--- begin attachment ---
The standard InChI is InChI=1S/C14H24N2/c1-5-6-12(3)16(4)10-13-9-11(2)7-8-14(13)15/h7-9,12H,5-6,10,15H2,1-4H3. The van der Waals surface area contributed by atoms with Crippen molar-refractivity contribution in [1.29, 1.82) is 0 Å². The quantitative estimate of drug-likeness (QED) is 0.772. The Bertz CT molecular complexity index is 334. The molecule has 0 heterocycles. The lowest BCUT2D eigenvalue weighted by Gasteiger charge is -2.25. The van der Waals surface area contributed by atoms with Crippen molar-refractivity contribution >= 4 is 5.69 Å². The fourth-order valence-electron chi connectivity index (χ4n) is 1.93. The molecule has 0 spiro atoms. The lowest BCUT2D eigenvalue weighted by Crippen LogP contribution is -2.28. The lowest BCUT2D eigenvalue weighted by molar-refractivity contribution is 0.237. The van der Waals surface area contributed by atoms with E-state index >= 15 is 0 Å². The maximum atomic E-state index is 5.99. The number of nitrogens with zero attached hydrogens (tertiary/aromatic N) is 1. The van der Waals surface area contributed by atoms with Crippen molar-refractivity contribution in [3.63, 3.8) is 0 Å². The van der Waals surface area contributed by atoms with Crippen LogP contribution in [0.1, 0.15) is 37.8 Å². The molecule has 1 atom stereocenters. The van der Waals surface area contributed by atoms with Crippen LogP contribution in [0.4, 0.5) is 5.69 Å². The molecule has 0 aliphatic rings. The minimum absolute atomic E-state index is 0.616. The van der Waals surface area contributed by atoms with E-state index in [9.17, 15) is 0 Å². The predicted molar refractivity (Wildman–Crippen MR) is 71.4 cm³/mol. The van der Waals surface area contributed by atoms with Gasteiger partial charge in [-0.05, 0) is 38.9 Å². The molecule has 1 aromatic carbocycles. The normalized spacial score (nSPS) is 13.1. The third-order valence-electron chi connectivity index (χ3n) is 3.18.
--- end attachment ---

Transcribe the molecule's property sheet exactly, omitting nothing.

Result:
The standard InChI is InChI=1S/C14H24N2/c1-5-6-12(3)16(4)10-13-9-11(2)7-8-14(13)15/h7-9,12H,5-6,10,15H2,1-4H3. The van der Waals surface area contributed by atoms with Crippen molar-refractivity contribution in [1.29, 1.82) is 0 Å². The quantitative estimate of drug-likeness (QED) is 0.772. The Bertz CT molecular complexity index is 334. The molecule has 0 heterocycles. The lowest BCUT2D eigenvalue weighted by Gasteiger charge is -2.25. The van der Waals surface area contributed by atoms with Crippen molar-refractivity contribution >= 4 is 5.69 Å². The fourth-order valence-electron chi connectivity index (χ4n) is 1.93. The molecule has 0 spiro atoms. The lowest BCUT2D eigenvalue weighted by Crippen LogP contribution is -2.28. The lowest BCUT2D eigenvalue weighted by molar-refractivity contribution is 0.237. The van der Waals surface area contributed by atoms with E-state index >= 15 is 0 Å². The maximum atomic E-state index is 5.99. The number of nitrogens with zero attached hydrogens (tertiary/aromatic N) is 1. The van der Waals surface area contributed by atoms with Crippen molar-refractivity contribution in [3.63, 3.8) is 0 Å². The van der Waals surface area contributed by atoms with Crippen LogP contribution in [0.1, 0.15) is 37.8 Å². The molecule has 1 atom stereocenters. The van der Waals surface area contributed by atoms with Crippen LogP contribution in [0.4, 0.5) is 5.69 Å². The molecule has 0 aliphatic rings. The minimum absolute atomic E-state index is 0.616. The van der Waals surface area contributed by atoms with E-state index in [9.17, 15) is 0 Å². The predicted molar refractivity (Wildman–Crippen MR) is 71.4 cm³/mol. The van der Waals surface area contributed by atoms with Gasteiger partial charge in [-0.05, 0) is 38.9 Å². The molecule has 1 aromatic carbocycles. The normalized spacial score (nSPS) is 13.1. The third-order valence-electron chi connectivity index (χ3n) is 3.18.